I also think that in 50 years the US majors will not have so tight a grip on world baseball, and that leagues from other countries and players who play there will either force their way into Cooperstown, or Cooperstown will explicitly exclude them and the Hall will become a little less relevant.

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I think he's most assuredly already in. I also think he's wildly overrated. So, you know, there's that.

Agreed that he's pretty much in. Curious as to why you think he's overrated. I don't pretend to have a strong grasp on stats and such, so I'm not looking for a webfight. I am just continually amazed at how often he can put the ball in play.

Scary thought - was listening to an interview with a Seattle beat writer a while back, and according to him, Ichiro has lost a step or two in the last few years. So this is the slower version. Jeez.

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Agreed that he's pretty much in. Curious as to why you think he's overrated. I don't pretend to have a strong grasp on stats and such, so I'm not looking for a webfight. I am just continually amazed at how often he can put the ball in play.

Scary thought - was listening to an interview with a Seattle beat writer a while back, and according to him, Ichiro has lost a step or two in the last few years. So this is the slower version. Jeez.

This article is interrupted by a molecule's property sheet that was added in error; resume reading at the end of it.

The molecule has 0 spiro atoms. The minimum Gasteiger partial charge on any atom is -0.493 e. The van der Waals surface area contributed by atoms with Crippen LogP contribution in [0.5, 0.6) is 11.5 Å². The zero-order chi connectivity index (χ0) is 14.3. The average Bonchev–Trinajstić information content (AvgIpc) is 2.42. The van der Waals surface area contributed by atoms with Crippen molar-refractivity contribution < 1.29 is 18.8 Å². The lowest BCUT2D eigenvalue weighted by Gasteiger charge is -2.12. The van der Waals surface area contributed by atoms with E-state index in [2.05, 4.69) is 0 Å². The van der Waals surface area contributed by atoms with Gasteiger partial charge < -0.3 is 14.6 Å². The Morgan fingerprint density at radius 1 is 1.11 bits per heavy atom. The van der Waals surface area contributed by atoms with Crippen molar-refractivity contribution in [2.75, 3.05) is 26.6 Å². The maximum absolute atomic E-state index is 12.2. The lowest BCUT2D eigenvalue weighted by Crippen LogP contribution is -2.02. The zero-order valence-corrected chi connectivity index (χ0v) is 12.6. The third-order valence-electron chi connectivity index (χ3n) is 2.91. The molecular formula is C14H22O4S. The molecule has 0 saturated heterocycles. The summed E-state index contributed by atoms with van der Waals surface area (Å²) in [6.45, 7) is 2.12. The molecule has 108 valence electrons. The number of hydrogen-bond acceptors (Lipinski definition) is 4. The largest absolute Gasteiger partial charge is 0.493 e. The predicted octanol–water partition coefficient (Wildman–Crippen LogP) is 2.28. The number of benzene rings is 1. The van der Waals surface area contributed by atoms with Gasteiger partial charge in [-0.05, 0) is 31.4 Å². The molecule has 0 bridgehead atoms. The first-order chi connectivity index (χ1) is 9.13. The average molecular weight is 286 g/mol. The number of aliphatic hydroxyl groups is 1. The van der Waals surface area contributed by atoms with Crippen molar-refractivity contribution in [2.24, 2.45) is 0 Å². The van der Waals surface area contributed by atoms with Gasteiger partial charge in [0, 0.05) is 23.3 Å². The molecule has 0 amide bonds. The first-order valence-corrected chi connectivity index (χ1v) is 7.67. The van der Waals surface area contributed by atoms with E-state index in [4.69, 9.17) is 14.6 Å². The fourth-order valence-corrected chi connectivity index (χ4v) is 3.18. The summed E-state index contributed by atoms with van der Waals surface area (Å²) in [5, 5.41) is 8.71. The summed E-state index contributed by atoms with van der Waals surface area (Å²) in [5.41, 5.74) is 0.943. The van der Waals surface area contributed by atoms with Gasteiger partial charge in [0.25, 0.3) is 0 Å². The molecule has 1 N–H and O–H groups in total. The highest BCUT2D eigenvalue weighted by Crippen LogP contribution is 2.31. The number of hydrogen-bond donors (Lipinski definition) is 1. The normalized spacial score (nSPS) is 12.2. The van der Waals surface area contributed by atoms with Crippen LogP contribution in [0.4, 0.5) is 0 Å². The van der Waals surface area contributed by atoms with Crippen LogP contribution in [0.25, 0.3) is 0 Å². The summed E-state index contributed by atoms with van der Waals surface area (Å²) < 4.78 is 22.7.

Because he rarely walks and rarely hits anything but a single. Especially when he first came up people were calling him the best player in baseball, but that's nearly impossible when you don't play a key defensive position and you slug .440. He's also overrated because he gets 200+ hits a year, partly because he bats leadoff 160 games a season and has more at bats than almost anyone else because he doesn't walk. He is the 2008 version of Wee Willie Keeler - and while Keeler is a legitimate HOFer, he's not quite as good as his .424 average in 1897 and his legends might suggest.

He is a fine defender (although he's a little stretched in center), and a good baserunner, and he plays every day. The whole package is very good. Just not quite as good as the Ichiro! disciples might have you think.

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Because he rarely walks and rarely hits anything but a single. Especially when he first came up people were calling him the best player in baseball, but that's nearly impossible when you don't play a key defensive position and you slug .440. He's also overrated because he gets 200+ hits a year, partly because he bats leadoff 160 games a season and has more at bats than almost anyone else because he doesn't walk. He is the 2008 version of Wee Willie Keeler - and while Keeler is a legitimate HOFer, he's not quite as good as his .424 average in 1897 and his legends might suggest.

He is a fine defender (although he's a little stretched in center), and a good baserunner, and he plays every day. The whole package is very good. Just not quite as good as the Ichiro! disciples might have you think.

How is CF not a key defensive position, CF (along with shortstop) is arguably the second most important defensive position after catcher